EDF’s new Blue +Price Promise not the cheapestHow does it compare to cheaper energy tariffs?

27 September 2012

EDF Energy Blue Price Promise

EDF Energy has re-launched its Blue +Price promise fixed tariff, offering fixed prices until May 2014. It has no exit fees, but it's not the cheapest fixed energy deal on the market. 

EDF Energy’s Blue +Price promise has returned. Now £89 a year more expensive than the last time we saw it, the new tariff will cost the average household £1,143 a year.

If you want to leave, there are no exit fees. Plus, if any energy company launches a cheaper tariff (that is at least £52 a year cheaper) EDF Energy says it will notify you about it within 10 days. However, cheaper fixed gas and electricity deals already exist.

To find the cheapest gas and electricity deals for your home, you can compare energy prices at Which? Switch. It takes just three easy steps to switch and people using our service save an average of £217 on their annual bills*.

EDF Energy vs First Utility

Earlier today we reported that energy supplier First Utility has launched the cheapest energy deals for winter, the iSave v12 and the iSave Fixed v4 March 2014. Here's how these tariffs compare to EDF Energy's latest deal (annual costs for average household):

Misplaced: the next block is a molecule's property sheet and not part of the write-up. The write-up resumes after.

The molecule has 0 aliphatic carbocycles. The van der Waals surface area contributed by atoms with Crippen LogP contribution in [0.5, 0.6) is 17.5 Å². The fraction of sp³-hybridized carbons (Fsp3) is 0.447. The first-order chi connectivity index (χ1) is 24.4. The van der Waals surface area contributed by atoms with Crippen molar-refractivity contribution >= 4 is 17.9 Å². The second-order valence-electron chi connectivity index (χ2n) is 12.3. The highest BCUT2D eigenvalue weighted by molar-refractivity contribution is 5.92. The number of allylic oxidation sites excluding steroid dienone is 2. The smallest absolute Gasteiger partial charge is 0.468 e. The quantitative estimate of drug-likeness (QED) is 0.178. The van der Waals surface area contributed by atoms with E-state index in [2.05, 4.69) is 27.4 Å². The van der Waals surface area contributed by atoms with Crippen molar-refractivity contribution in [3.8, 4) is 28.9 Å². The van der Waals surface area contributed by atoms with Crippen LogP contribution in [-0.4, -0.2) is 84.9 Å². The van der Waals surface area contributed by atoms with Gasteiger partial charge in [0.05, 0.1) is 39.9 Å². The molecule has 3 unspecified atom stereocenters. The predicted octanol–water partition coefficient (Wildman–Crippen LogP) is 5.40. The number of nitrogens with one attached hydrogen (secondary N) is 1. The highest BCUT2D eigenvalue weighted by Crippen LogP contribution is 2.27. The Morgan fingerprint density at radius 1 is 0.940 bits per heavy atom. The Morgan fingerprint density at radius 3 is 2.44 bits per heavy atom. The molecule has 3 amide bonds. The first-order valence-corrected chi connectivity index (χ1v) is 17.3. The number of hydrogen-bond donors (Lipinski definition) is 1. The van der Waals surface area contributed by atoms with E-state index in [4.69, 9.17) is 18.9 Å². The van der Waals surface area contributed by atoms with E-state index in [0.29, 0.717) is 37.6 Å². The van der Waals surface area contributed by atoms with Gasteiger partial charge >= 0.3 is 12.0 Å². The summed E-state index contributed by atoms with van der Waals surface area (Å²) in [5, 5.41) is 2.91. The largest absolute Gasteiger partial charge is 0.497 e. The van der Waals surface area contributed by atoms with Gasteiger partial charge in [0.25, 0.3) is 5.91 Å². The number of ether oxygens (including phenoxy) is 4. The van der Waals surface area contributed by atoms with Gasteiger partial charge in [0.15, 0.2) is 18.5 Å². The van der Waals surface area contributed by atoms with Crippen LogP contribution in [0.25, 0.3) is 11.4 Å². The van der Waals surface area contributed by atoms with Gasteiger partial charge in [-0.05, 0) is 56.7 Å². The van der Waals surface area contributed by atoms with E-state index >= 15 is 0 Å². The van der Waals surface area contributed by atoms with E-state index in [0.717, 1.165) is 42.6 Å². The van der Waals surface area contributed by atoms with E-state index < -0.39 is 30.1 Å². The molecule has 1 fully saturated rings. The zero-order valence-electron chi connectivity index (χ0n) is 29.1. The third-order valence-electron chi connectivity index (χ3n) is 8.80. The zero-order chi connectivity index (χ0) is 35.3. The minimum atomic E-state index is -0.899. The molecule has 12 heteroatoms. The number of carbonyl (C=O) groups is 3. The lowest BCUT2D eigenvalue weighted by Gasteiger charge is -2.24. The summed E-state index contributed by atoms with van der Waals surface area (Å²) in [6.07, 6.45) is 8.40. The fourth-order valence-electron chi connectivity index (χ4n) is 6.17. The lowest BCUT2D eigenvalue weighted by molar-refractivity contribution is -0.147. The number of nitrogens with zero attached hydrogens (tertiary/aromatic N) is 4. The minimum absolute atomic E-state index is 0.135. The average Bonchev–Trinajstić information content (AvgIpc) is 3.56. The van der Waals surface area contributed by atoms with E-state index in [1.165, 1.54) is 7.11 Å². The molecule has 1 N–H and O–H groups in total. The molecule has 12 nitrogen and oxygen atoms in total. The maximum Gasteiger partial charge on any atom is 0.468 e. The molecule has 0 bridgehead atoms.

• First Utility’s iSave v12: £1,054 (variable, rates can change)
  • First Utility’s iSave v4 March 2014: £1,087 (fixed until March 2014)
  • EDF Energy Blue +Price Promise: £1,143 (fixed until May 2014)

While the EDF Energy tariff is more than £50 more expensive than the other two deals, you will not be charged for leaving this tariff. Meanwhile, the First Utility iSave Fixed v4 March 2014 has a £60 cancellation fee if you leave before March 2014 and the iSave v12 has a £60 cancellation fee if you leave within the first three months. 

Will EDF Energy tell you about these cheaper tariffs?

EDF Energy says that it will tell customers on its new Blue +Price promise tariff about any deals from other energy companies that are launched that are at least £52 a year cheaper.

When we asked EDF Energy it said that this includes tariffs that already exist and said it would tell people about cheaper deals at the point of sale. 

As First Utility’s tariffs are £89 and £56 a year cheaper for the average household, EDF Energy should tell you about these and other cheaper deals at the point of sale. 

If you’ve joined the new EDF Blue +Price Promise – were you notified that cheaper deals are available? Please tell us by emailing homeeditor@which.co.uk.

*Based on 53,459 households who switched suppliers using Which? Switch and The Big Switch between 1 September 2011 and 31 August 2012

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